DIY: New Hair Creme Testing



In another example of why keeping it simple matters, I tested another simple recipe using my fav emulsifier, BTMS, along with another emulsifier blend which added more creaminess than I realized it would.

GET THIS CREAM as a promotional gift when you sign up for an online consultation:


I used my fractionated coconut oil  / olive oil blend: (50% olive, 50% frac). I used 2 TBSP in all, using 1TBSP with the oil phase and 1TBSP added after the emulsion was formed.  I like the feel with some type of oil(s) added after the emulsion comes together.

I like this hair cream because its thicker and creamier than my previous versions. I wrote about this in an earlier post, but there is an emulsifier blend which I am really impressed with.  People have incorrectly labeled it as a “base” probably because of the way it was listed at the company’s website.

Its a blend of “Cetyl Alcohol (and) Stearyl Alcohol (and) Stearalkonium Chloride (and) Dimethyl Stearamine (and) Lactic Acid”.  

Its sort of the same way BTMS is a blend of “Behentrimonium Methosulfate (and) Cetearyl Alcohol”. Or the way  ECOMulse is a blend of “Glyceryl Stearate (and) Cetearyl Alcohol (and) Sodium Stearoyl Lactylate”

TIP: To get a creamier creamy feel using BTMS, try to up the amount of water/aloe vera juice and decrease the amount of oil, or save half of your oils to add to the emulsion during the COOL DOWN phase.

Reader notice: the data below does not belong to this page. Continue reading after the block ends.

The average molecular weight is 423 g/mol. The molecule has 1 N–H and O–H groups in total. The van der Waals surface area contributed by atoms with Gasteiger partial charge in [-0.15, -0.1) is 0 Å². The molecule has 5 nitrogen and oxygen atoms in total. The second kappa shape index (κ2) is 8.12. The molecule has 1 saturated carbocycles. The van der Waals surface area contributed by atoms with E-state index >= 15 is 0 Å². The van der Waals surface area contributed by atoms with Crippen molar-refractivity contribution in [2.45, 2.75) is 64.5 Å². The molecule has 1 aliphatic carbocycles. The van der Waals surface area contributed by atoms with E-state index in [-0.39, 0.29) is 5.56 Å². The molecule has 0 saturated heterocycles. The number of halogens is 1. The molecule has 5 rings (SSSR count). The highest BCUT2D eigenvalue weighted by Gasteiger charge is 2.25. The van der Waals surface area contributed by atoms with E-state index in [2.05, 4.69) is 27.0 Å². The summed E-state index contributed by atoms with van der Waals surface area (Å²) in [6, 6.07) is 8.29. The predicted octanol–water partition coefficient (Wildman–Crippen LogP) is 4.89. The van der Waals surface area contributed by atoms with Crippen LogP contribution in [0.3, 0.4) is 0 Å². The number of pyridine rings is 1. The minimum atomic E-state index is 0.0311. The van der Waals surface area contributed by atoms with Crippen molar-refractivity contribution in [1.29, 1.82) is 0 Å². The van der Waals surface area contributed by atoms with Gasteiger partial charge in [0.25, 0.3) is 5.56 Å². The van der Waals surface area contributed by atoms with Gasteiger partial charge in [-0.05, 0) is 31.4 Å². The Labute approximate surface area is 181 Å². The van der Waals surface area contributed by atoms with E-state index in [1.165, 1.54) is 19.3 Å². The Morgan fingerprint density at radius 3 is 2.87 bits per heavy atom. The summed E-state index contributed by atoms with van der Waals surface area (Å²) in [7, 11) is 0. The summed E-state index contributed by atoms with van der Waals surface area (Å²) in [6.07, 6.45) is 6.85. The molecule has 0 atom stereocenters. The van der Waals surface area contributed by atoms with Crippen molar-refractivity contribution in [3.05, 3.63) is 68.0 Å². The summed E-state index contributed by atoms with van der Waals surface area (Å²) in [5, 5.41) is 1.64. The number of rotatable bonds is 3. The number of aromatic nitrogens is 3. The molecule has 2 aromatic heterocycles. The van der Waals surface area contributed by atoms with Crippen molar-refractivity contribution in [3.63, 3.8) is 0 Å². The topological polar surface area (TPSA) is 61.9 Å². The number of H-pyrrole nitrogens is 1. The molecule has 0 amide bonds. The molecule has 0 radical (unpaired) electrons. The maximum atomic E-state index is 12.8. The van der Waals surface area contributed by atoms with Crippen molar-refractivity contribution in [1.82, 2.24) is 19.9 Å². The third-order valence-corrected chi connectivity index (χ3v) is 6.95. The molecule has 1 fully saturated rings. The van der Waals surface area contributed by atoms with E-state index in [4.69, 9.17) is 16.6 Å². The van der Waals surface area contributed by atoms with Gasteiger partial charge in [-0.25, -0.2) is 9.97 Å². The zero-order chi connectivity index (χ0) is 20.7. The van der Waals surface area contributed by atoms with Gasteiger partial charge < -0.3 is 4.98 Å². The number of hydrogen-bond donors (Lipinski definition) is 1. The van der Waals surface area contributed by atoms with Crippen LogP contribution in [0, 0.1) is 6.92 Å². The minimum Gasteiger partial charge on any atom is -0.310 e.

I ordered it a while ago and just got around to really using it.  Well, I am simply impressed with its ability along with BTMS — based on the amount of water and other ingredients you add — to create a thick but not waxy, creamy, ‘heavy cream’. It made my hair super soft the second I put it on.

Cetyl alcohol and Stearyl alcohol are thickeners.  Dimethyl Stearamine is an antistatic emulsifier used to help control frizz and condition hair.

Stearalkonium Chloride is an antistatic ingredient with preservative properties.  It is also classified as a mild surfactant if used towards that purpose.  Because Stearalkonium Chloride is cationic, you will see a lot of conditioners listing it as one of the ingredients.

NOTE: Surfactants, aside from the normal definition, are also used in products to aid in the even distribution of whatever you put it in.  

According to, Cetyl alcohol, Stearic acid, Stearyl alcohol, Cetearyl alcohol and Glycol stearate are all technically classified as having ‘surfactant’ properties too.  So don’t just think of SLS or harsh cleanser when you think “surfactant”. (1)

These are the current percentages.  As always, don’t be afraid to experiment, but ALWAYS start out simple (use water instead of teas) until you can test it. THEN the next time you make it, add your precious herbs.

81% purified or distilled water
3.75% BTMS
4% Cetyl Alcohol (and) Stearyl Alcohol (and) Stearalkonium Chloride (and) Dimethyl Stearamine (and) Lactic Acid
10% oil(s) of your choice
0.25% fragrance  (I only used this much b/c I wanted a superlight scent)
1% preservative (or use your preservative’s instructions)



TO DO: Later, I will test it as a cream rinse (rinse out conditioner) and probably mix a bit of it with liquefied African black soap and use it as a conditioning cleanser.

How do you make your DIY hair creams?

Be the first to comment

Leave a Reply

Your email address will not be published.